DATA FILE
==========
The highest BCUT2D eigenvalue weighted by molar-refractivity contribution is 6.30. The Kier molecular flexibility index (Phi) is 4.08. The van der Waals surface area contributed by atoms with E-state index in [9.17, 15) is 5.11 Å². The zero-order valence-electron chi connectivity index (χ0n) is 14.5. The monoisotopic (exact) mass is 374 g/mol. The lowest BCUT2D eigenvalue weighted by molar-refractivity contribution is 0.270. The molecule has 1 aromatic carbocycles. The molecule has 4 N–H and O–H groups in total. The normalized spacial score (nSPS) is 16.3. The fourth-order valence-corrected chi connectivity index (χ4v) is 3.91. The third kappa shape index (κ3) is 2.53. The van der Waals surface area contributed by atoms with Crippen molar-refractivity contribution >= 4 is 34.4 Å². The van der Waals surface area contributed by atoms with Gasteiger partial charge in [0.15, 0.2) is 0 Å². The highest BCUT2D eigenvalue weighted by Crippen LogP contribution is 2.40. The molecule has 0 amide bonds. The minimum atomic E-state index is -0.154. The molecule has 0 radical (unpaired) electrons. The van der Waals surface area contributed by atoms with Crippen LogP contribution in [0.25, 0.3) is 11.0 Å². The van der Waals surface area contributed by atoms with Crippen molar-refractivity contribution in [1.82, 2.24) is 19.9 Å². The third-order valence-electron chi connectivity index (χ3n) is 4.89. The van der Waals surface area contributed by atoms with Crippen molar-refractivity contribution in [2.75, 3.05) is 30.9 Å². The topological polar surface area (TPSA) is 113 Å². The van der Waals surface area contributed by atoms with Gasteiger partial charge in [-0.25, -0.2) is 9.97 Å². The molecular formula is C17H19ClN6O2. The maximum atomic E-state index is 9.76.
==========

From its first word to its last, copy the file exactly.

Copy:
The highest BCUT2D eigenvalue weighted by molar-refractivity contribution is 6.30. The Kier molecular flexibility index (Phi) is 4.08. The van der Waals surface area contributed by atoms with E-state index in [9.17, 15) is 5.11 Å². The zero-order valence-electron chi connectivity index (χ0n) is 14.5. The monoisotopic (exact) mass is 374 g/mol. The lowest BCUT2D eigenvalue weighted by molar-refractivity contribution is 0.270. The molecule has 1 aromatic carbocycles. The molecule has 4 N–H and O–H groups in total. The normalized spacial score (nSPS) is 16.3. The fourth-order valence-corrected chi connectivity index (χ4v) is 3.91. The third kappa shape index (κ3) is 2.53. The van der Waals surface area contributed by atoms with Crippen molar-refractivity contribution >= 4 is 34.4 Å². The van der Waals surface area contributed by atoms with Gasteiger partial charge in [0.15, 0.2) is 0 Å². The highest BCUT2D eigenvalue weighted by Crippen LogP contribution is 2.40. The molecule has 0 amide bonds. The minimum atomic E-state index is -0.154. The molecule has 0 radical (unpaired) electrons. The van der Waals surface area contributed by atoms with Crippen LogP contribution in [0.25, 0.3) is 11.0 Å². The van der Waals surface area contributed by atoms with Crippen molar-refractivity contribution in [1.82, 2.24) is 19.9 Å². The third-order valence-electron chi connectivity index (χ3n) is 4.89. The van der Waals surface area contributed by atoms with Crippen molar-refractivity contribution in [2.75, 3.05) is 30.9 Å². The topological polar surface area (TPSA) is 113 Å². The van der Waals surface area contributed by atoms with Gasteiger partial charge in [-0.25, -0.2) is 9.97 Å². The molecular formula is C17H19ClN6O2. The maximum atomic E-state index is 9.76.